Northern Michigan University hosted the annual Indigenous Earth Issues Summit today. This year’s edition tackled Great Lakes mining activism.
The morning featured presentations on mines that have been proposed for, or currently under construction in, several different areas of the Great Lakes region.
“These mines are going to be impacting our homeland,” NMU permanent part-time instructor Aimee Cree Dunn said. “These mines are going to be impacting the land that has been the home to people for millennia, and for the Anishinaabe at least for centuries, and then for everybody else up here for the last 150 years or so.”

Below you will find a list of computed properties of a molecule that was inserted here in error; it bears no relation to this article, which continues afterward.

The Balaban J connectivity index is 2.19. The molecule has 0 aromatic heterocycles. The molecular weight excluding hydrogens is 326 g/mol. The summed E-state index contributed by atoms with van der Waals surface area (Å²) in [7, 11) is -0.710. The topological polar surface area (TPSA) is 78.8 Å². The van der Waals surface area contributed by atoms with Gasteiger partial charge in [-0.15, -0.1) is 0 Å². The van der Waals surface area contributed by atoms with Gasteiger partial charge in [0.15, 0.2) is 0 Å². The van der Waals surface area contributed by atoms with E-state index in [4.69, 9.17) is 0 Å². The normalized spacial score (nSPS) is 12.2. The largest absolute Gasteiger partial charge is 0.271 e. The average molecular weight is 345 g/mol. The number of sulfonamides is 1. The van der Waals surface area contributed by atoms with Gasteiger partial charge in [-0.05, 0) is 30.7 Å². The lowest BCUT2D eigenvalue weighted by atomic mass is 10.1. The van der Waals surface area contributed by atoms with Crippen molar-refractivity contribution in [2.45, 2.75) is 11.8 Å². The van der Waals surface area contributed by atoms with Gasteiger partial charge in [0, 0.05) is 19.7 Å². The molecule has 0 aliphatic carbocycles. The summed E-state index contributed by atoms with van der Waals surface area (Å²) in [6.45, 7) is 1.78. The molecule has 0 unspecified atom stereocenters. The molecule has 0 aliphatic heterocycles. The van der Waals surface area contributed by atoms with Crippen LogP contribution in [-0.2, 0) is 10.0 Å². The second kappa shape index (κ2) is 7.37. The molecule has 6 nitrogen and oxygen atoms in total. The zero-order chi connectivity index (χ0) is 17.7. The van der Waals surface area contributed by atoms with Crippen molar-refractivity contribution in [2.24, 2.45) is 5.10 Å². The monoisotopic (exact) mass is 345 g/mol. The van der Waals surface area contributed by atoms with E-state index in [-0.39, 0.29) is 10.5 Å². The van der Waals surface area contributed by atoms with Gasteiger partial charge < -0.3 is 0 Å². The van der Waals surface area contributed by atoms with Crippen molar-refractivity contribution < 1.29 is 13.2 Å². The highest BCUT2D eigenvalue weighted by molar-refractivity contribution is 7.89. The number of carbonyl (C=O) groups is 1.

The afternoon session was focused on developing a regional approach to mining in harmony with Lake Superior Anishinaabe communities.
“We had a pre-colonial society that was doing just fine here,” NMU assistant professor of native American studies Dr. Martin Reinhardt said. “It was much more sustainable, and I think if we were to remember our traditions, relearn them and try to live more like our ancestors, that I think we might be around longer.”
Opponents of the Michigan wolf hunt also had a petition to sign. The petition would place a question on the November ballot to repeal Public Act 21, the law that gave the Michigan Natural Resources Commission the authority to decide which animal species would be classified as game in the state.